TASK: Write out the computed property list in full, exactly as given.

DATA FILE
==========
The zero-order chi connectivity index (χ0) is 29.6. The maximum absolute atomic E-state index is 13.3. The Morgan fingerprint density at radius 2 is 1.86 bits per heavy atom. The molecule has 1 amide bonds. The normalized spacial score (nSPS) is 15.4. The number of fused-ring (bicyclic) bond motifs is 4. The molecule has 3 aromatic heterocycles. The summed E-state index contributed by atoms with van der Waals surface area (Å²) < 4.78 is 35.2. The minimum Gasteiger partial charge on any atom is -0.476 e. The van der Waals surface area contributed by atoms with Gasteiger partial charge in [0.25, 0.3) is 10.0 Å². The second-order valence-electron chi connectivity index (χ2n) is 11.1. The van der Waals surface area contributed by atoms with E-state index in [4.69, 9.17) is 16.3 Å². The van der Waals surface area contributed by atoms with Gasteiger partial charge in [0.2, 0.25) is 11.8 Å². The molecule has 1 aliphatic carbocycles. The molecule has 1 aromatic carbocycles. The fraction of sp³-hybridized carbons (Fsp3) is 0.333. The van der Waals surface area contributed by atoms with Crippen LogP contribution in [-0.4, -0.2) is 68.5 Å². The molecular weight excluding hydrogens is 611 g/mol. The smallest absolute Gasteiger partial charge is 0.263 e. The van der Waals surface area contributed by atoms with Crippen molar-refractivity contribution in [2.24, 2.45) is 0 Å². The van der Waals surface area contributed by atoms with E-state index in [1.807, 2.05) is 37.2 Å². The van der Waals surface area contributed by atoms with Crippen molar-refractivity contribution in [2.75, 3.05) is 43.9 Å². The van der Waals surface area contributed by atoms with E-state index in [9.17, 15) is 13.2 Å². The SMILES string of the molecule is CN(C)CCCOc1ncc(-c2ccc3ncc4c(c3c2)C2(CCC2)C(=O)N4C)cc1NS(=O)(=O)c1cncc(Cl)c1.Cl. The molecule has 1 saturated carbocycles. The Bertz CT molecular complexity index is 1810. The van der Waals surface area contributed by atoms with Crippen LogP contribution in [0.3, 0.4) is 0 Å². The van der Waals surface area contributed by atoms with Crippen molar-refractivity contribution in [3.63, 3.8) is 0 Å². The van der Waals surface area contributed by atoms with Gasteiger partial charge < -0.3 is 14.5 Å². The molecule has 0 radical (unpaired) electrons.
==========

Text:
The zero-order chi connectivity index (χ0) is 29.6. The maximum absolute atomic E-state index is 13.3. The Morgan fingerprint density at radius 2 is 1.86 bits per heavy atom. The molecule has 1 amide bonds. The normalized spacial score (nSPS) is 15.4. The number of fused-ring (bicyclic) bond motifs is 4. The molecule has 3 aromatic heterocycles. The summed E-state index contributed by atoms with van der Waals surface area (Å²) < 4.78 is 35.2. The minimum Gasteiger partial charge on any atom is -0.476 e. The van der Waals surface area contributed by atoms with Gasteiger partial charge in [0.25, 0.3) is 10.0 Å². The second-order valence-electron chi connectivity index (χ2n) is 11.1. The van der Waals surface area contributed by atoms with E-state index in [4.69, 9.17) is 16.3 Å². The van der Waals surface area contributed by atoms with Gasteiger partial charge in [0.2, 0.25) is 11.8 Å². The molecule has 1 aliphatic carbocycles. The molecule has 1 aromatic carbocycles. The fraction of sp³-hybridized carbons (Fsp3) is 0.333. The van der Waals surface area contributed by atoms with Crippen LogP contribution in [-0.4, -0.2) is 68.5 Å². The molecular weight excluding hydrogens is 611 g/mol. The smallest absolute Gasteiger partial charge is 0.263 e. The van der Waals surface area contributed by atoms with Crippen molar-refractivity contribution in [2.24, 2.45) is 0 Å². The van der Waals surface area contributed by atoms with E-state index in [1.807, 2.05) is 37.2 Å². The van der Waals surface area contributed by atoms with Crippen molar-refractivity contribution in [2.75, 3.05) is 43.9 Å². The van der Waals surface area contributed by atoms with E-state index in [9.17, 15) is 13.2 Å². The SMILES string of the molecule is CN(C)CCCOc1ncc(-c2ccc3ncc4c(c3c2)C2(CCC2)C(=O)N4C)cc1NS(=O)(=O)c1cncc(Cl)c1.Cl. The molecule has 1 saturated carbocycles. The Bertz CT molecular complexity index is 1810. The van der Waals surface area contributed by atoms with Crippen LogP contribution in [0.3, 0.4) is 0 Å². The van der Waals surface area contributed by atoms with Crippen molar-refractivity contribution in [3.63, 3.8) is 0 Å². The van der Waals surface area contributed by atoms with Gasteiger partial charge < -0.3 is 14.5 Å². The molecule has 0 radical (unpaired) electrons.